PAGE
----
Steve Chapman: syndicated columnist
In 1980, a book was published about the failure of liberal policies in New York City. Its title, “The Cost of Good Intentions,” soon became a conservative catchphrase about the limits of expansive government.
Even the best motives could produce dismal results. Policies had to be judged not by their ostensible purposes, but by their consequences.
What many conservatives didn’t recognize then is the lesson learned from Great Society programs also holds for foreign policy and military undertakings. What counts is not so much whether government means well, but whether it does well.
By that standard, the Bush administration’s approach to international relations must be judged a failure. In almost every part of the world, the United States faces graver problems today than when the president took office on Jan. 20, 2001 — or in the aftermath of Sept. 11, 2001. And things keep getting worse.
Looking around the globe, it’s rare to see a bright spot. The North Koreans are building nukes and testing missiles. The Iranians are moving steadily toward building their own atomic arsenal. Israel suddenly finds itself fighting a two-front war.
Afghanistan has suffered escalating violence and a resurgence of the Taliban, and Osama bin Laden is still at large. Russia has moved in the wrong direction on democracy and human rights. And there is Iraq, wracked by mayhem that claims hundreds of American and Iraqi lives monthly.
Even in less menacing parts of the world, things look bleak.
Latin America is moving to the left under the influence of Venezuela’s fervently anti-American President Hugo Chavez. Public opinion in the Muslim world is almost universally against us.
Relations with our European allies have rarely been worse. About the only improvement has come with Germany — owing partly to the fact that things were so bad in Bush’s first term.
Early on, Bush decided he was going to show more toughness than Bill Clinton. He broke off negotiations with North Korea. Iran took our side when we went after the Taliban, but Bush rebuffed the overture. When a coup briefly ousted Chavez, a democratically elected leader, the administration cheered.
Sometimes, Bush chose a less confrontational approach. He had nothing but warm words for the former KGB agent who rules Russia. He declined to follow up on Clinton’s unsuccessful efforts to broker a peace accord between Israel and the Palestinians. When the CIA told him al-Qaida was behind the bombing of the USS Cole, he didn’t retaliate.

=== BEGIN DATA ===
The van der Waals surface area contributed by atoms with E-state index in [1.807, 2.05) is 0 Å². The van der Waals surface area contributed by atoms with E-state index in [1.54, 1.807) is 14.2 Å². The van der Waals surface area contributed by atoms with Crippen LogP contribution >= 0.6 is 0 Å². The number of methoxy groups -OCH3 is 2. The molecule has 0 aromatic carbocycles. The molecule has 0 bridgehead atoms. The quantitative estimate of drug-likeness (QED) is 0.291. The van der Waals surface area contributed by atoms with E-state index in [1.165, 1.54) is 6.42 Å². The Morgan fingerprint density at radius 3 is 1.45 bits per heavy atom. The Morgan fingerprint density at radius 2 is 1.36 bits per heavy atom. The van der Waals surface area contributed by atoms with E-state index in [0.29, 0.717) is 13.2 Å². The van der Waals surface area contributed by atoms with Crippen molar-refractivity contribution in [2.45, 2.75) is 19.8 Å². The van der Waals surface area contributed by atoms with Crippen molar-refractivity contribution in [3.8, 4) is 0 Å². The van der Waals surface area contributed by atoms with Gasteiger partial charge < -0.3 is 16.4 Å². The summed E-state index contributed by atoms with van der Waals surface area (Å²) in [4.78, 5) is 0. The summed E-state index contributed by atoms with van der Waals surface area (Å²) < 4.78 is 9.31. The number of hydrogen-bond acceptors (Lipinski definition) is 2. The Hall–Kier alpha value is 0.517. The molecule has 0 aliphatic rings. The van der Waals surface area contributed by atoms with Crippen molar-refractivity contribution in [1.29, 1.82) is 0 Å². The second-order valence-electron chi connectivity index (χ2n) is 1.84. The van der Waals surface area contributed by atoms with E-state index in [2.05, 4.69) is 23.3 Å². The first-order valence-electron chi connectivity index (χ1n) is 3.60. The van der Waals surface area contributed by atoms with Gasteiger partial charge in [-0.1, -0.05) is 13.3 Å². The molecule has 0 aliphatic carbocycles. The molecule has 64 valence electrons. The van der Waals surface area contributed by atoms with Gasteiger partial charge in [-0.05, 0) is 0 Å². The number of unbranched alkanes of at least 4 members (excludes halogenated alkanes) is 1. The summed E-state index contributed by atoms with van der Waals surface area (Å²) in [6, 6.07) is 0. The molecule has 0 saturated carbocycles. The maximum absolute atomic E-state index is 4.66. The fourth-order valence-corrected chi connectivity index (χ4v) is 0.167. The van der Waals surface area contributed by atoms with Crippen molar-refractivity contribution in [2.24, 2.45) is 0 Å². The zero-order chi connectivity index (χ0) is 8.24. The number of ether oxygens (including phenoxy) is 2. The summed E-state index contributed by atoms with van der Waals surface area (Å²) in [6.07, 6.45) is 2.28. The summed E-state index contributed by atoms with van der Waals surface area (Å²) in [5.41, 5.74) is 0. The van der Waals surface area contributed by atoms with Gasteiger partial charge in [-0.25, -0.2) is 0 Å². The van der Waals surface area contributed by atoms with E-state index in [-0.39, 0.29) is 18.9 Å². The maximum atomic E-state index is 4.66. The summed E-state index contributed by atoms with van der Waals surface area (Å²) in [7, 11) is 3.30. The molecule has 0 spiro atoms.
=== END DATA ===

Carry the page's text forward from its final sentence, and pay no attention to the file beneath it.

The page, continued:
After 9/11, though, the administration decided that using or threatening force was the only way to go. Bush courted a showdown with Saddam Hussein. He labeled Iran and North Korea part of the “axis of evil” and assured them, “The United States of America will not permit the world’s most dangerous regimes to threaten us with the world’s most destructive weapons.”
The administration was confident that by removing a dictator in Iraq, we would intimidate a host of bad actors.
By establishing democracy in Iraq, we were told, we would promote popular rule across the Middle East, advancing both peace and freedom.
This approach achieved one obvious success when Libya abandoned its nuclear program. Elsewhere, things have not gone to plan.
Elections brought terrorists into government in the Palestinian Authority and Lebanon. Instead of capitulating, North Korea and Iran have behaved worse than ever.
Peace has yet to break out in the Middle East. The Security Council is not leaping to do our bidding.
Conservatives may say Bill Clinton also mishandled many of these situations. They may be right. If Bush is doing a better job than Clinton, though, you would expect to see better outcomes. Good trees are supposed to produce good fruit. What we’re harvesting is pretty hard to swallow.
Steve Chapman writes for Creators Syndicate. Contact him at: